This post was originally published on June 30, 2022 on Irving Wladawsky-Berger’s blog.
Last week, the Linux Foundation held its North America Open Source Summit in Austin. The week-long summit included a large number of breakout sessions as well as several keynotes. Open Source Summit Europe will take place in Dublin in September and Open Source Summit Japan in Yokohama in December.
I’ve been closely involved with open, collaborative innovation and open source communities since the 1990s. In particular, I was asked to lead a new Linux initiative that IBM launched in January of 2000 to embrace Linux across all the company’s products and services.
At the time, Linux had already been embraced by the research, Internet, and supercomputing communities, but many in the commercial marketplace were perplexed by IBM’s decision. Over the next few years, we spent quite a bit of effort explaining to the business community why we were supporting Linux, which included a number of Linux commercials like this one with Muhammad Ali that ran in the 2006 Super Bowl. IBM also had to fight off a multi-billion dollar lawsuit for alleged intellectual property violations in its contributions to the development of Linux. Nevertheless, by the late 2000s, Linux had crossed the chasm to mainstream adoption, having been embraced by a large number of companies around the world.
In 2000, IBM, along with HP, Intel, and several other companies formed a consortium to support the continued development of Linux, and founded a new non-profit organization, the Open Source Development Labs (OSDL). In 2007, OSDL merged with the Free Standards Group (FSG) and became the Linux Foundation (LF). In 2011, the LF marked the 20th anniversary of Linux at its annual LinuxCon North America conference. I had the privilege of giving one of the keynotes at the conference in Vancouver, where I recounted my personal involvement with Linux and open source.
A few months later, Carter created an Advisory Board to provide insights into emerging technology trends that could have a major impact on the growing number of LF open source projects, as well as to explore the role of open source to help address some of the world’s most pressing challenges. I was invited to become a member of the LF Research Advisory Board, an invitation I quickly accepted.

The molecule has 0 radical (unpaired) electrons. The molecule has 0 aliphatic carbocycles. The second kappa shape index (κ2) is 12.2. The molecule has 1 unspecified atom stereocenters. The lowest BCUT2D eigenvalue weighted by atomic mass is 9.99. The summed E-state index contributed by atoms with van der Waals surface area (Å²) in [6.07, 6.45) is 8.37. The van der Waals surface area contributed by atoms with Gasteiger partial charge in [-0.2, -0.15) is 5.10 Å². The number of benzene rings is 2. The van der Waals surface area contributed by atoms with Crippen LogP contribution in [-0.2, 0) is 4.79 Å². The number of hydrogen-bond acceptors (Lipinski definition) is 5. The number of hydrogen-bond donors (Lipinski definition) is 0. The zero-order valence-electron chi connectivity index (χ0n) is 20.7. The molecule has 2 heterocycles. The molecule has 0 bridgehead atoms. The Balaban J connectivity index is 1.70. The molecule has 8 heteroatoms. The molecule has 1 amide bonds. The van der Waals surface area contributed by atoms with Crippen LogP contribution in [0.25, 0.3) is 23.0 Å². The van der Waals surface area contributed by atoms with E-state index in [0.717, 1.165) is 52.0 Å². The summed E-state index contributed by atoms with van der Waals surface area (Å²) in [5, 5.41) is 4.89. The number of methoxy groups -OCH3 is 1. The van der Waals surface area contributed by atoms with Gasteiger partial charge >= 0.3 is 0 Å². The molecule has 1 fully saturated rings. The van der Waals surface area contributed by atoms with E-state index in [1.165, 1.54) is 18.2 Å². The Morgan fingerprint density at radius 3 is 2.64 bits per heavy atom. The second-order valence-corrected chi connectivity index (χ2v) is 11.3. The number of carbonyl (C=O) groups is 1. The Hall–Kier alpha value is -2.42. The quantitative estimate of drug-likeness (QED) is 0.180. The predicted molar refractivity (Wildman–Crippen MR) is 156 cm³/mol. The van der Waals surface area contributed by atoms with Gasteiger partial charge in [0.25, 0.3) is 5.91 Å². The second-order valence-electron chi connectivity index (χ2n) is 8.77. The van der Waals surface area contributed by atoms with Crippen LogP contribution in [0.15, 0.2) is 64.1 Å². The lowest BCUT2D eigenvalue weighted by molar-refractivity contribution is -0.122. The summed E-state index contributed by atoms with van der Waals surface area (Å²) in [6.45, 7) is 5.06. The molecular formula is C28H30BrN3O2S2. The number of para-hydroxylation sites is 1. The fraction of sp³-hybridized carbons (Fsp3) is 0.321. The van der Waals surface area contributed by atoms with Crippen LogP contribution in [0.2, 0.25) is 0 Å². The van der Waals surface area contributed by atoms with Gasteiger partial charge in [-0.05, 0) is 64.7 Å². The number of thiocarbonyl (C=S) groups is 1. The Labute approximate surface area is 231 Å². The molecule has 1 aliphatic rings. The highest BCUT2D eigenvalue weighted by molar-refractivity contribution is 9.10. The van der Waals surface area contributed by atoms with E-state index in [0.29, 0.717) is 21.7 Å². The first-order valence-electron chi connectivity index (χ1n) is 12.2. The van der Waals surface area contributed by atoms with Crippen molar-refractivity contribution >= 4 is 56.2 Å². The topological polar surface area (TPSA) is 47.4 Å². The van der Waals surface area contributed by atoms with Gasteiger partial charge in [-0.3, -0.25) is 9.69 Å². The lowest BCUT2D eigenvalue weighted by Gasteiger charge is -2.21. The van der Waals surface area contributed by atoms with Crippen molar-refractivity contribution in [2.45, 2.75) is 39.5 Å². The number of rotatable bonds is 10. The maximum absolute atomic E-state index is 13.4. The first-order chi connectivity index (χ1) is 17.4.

Having retired from IBM in 2007, I had become involved in a number of new areas, – such as cloud, blockchain, AI, and the emerging digital economy. As a result, I had not been much involved with the Linux Foundation in the 2010s, and continued to view LF as primarily overseeing the development of Linux. But, once I joined the Research Advisory Board and learned about the evolution of the LF over the previous decade, I was frankly surprised at the impressive scope of its activities. Let me summarize what I learned.
Once I joined the Research Advisory Board and learned about the evolution of the LF over the previous decade, I was frankly surprised at the impressive scope of its activities.
According to its website, the LF now has over 1,260 company members, including 14 Platinum and 19 Gold, and supports hundreds of open source projects. Some of the projects are focused on technology horizontals, others on industry verticals, and many are subprojects within a large open source project.
Technology horizontal areas include AI, ML, data & analytics; additive manufacturing; augmented & virtual reality; blockchain; cloud containers & virtualization; IoT & embedded; Linux kernel; networking & edge; open hardware; safety critical systems; security; storage; system administration; and Web & application development. Specific infrastructure projects include OpenSSF, – the Open Source Software Security Foundation; LF AI & Data, – whose mission is to build and support open source innovations in the AI & data domains ; and the Hyperledger Foundation, – which hosts a number of enterprise-grade blockchain subprojects, such as Hyperledger Cactus, – to help securely integrate different blockchains; Hyperledger Besu, – an Ethereum client for permissioned blockchains; and Hyperledger Caliper, – a blockchain benchmark tool to measure performance.